The streets of Khao San and Sukumvit always lure me in with just a whiff from road-side food carts serving spicy Pad Thai, peppery massaman curry, sweet-and-sour mango on sticky rice, delicious coconut-milk drinks and more. I stuff myself silly but later the guilt of being a glutton weighs a tonne. So on this recent visit, I decided to remedy the situation by tossing things up a bit—I wasn’t going to simply let this city feed me, I was going to learn to cook Thai food (and then eat it, of course!). To put a somewhat altruistic twist on this, if you give a woman a meal, you feed her for a day; teach her to cook and you feed her for a lifetime! And that’s how I signed up for a half-day cooking class at Amita Thai cooking school.
Sign up for a half-day cooking class at Amita Thai Cooking School
Set by the banks of the Chao Phraya River in the district of Thonburi lies this charming little culinary school run by a husband-wife duo. I reached the cooking class by means of a speedy boat ride, arranged courtesy of the school. I stepped into the school and it was like walking into a fairy-tale with herb gardens, fragrant flowers in bloom and an open kitchen overlooking the calm waters. The expert chef first taught us about the different herbs and the medicinal properties of each. After picking out the herbs ourselves, we then cooked up a storm. And later in the shade of apple trees and mango trees, together with my class-mates, I sat down to enjoy my very own four-course meal.
Course fee: 3000 THB inclusive of pick-up and drop-off service (depending on your location).
Sky bar at Sirocco
Some scenes from Hangover (Part II) were shot at this bar located within the Lebua Hotel at State Tower, a swanky 5-star, all-suite hotel.
Given that the movie shot at this location revolves around the concept of being wasted, how does one put Epicureanism at work here? Ironically, the location does just that. Since this bar is situated on the 63rd floor, it is one of the world’s highest open air bars and offers a sweeping 360 degree view of the city. It’s a sanctuary, far removed from the city’s hustle and bustle; even the deafening horns of the tuk-tuk cannot disturb the peace here. The sights and sounds from up here are as close to heaven as one can get. A place to rejuvenate the tired spirit, even as you sip on some potent ones! And if the weather Gods decide to smile on you, then as you reach out your hand, it seems like you can touch the clouds.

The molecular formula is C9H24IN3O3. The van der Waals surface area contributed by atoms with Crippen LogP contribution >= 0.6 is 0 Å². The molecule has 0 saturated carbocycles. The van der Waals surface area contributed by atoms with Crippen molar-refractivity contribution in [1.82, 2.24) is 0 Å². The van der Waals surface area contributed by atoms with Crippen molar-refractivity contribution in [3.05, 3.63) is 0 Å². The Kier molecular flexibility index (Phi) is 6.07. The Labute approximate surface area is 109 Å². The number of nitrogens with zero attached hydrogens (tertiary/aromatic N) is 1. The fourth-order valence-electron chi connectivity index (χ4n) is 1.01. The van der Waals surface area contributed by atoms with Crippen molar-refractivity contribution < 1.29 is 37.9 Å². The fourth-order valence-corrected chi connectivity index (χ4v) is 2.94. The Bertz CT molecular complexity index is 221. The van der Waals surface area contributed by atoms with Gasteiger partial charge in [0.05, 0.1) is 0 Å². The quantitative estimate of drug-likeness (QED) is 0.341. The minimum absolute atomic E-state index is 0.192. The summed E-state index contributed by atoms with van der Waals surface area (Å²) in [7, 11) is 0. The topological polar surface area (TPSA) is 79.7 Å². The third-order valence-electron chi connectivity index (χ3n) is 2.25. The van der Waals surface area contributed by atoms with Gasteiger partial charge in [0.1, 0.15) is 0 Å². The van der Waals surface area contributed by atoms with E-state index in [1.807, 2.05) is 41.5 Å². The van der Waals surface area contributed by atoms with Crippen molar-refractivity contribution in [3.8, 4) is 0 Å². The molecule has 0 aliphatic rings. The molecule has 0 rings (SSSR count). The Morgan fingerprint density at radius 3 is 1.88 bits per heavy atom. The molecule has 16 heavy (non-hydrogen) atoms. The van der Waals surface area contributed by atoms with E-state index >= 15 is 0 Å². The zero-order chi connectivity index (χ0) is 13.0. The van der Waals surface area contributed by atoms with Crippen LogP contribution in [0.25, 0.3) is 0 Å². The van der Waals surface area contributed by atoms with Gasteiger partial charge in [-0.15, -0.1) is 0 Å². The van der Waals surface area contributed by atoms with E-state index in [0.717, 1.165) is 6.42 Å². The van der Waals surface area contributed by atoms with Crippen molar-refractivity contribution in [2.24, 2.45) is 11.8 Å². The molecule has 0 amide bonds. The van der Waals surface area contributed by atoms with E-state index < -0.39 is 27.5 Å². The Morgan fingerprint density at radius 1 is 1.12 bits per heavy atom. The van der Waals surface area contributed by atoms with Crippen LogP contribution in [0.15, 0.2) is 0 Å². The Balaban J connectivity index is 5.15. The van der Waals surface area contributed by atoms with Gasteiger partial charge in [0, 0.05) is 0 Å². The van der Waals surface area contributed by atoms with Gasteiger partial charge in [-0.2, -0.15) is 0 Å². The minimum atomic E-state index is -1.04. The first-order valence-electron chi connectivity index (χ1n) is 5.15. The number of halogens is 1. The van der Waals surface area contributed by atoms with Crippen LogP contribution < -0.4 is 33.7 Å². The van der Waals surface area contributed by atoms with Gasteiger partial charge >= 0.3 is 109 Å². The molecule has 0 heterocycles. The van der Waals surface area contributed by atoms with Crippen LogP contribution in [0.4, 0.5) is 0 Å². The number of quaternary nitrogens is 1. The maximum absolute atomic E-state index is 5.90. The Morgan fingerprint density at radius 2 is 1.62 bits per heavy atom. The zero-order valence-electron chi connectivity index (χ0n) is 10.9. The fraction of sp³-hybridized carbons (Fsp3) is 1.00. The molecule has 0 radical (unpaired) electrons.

Recommendation: The Hangovertini priced at 490 THB (plus taxes).
Arts of the Kingdom
When most visitors to Bangkok mention art, they usually refer to an electric dance routine by pretty lady-boys. But while such moves do loosely refer to ‘art’, they come nowhere close to authentic Thai arts and crafts. Just one look at the people and it’s clear that the Thai’s are a very creative lot – from the attention to detail that goes into folding paper-napkins into interesting shapes at road-side cafes, to the almost bizarre styles in which many locals wear their hair, to the intricately embroidered wares that sell at night-markets. It’s almost as if there’s a bit of a budding designer in most of them. Little wonder then that Queen Sirikit of Thailand would support local arts and crafts. The Queen herself went to many little villages and mingled with the artisans there, heard their problems and decided to promote their very source of livelihood. The result – her foundation aptly termed The Support Foundation of Her Majesty Queen Sirikit of Thailand. And this foundation is the pillar behind the Arts of the Kingdom.
While the Arts of the Kingdom showcase many different masterpieces and put of many exhibitions, one thing remains the same – the intricate craftsmanship, the ornate form, and the sheer opulence of hand-made beauty. (artsofthekingdom.com)
At the end of my little self-guided tour of Bangkok, I realise that despite the fact that I know this city like the back of my hand, there is still a lot to discover. And that’s why visitors like me, need to get off the beaten Bangkok path.
* Images of food and Amita Thai Cooking Classes by Kiran Mehta
Holiday in Bangkok
Germany is not just the birthplace of Albert Einstein, Karl Marx, Martin Luther King, and many other heavyweights. This popular European destination is where one can experience a roller coaster of visual treats, feasts and temptations! Join Cox & Kings, as we explore some of Germany’s soul-stirring landscapes, culturally rich hotspots, exquisite cuisine and more…
#1 Explore Berlin & The Third Reich Tale
Trademarked with vibrant culture, cutting-edge architecture, fabulous food, happening parties and fascinating history, Berlin showcases an interesting blend of old and new. Walking around the lively streets of Berlin is like opening a 3D textbook! To uncover these tales, visit the renowned Zeughaus museum. Built is 1706 as an armoury, today this museum is used to display Germany’s rich history. En route, make your way towards Tempelhof Airport, the fifth largest building in the world. Every stone here narrates the tale of Germany’s Third Reich era.
#2 The World’s Longest Bar? It’s Here, At Düsseldorf!
Hidden behind the mask of sophistication, lies the true face of Düsseldorf, where locals shed their business coats and party till the wee hours of morning! The shimmering nightlife of this city also boasts of the ‘longest bar in the world’. Well, actually, the old city neighborhood of Düsseldorf is home to a string of bars that occupy an entire street. Here, customers can be seen spilling out and squeezing in together to grab their favourite drink. However, one look at it and you can barely tell where one bar ends and another begins, hence the title!
Note: If time permits, do head to Königsallee. This urban boulevard in Düsseldorf is a lively shopping paradise that must not be missed!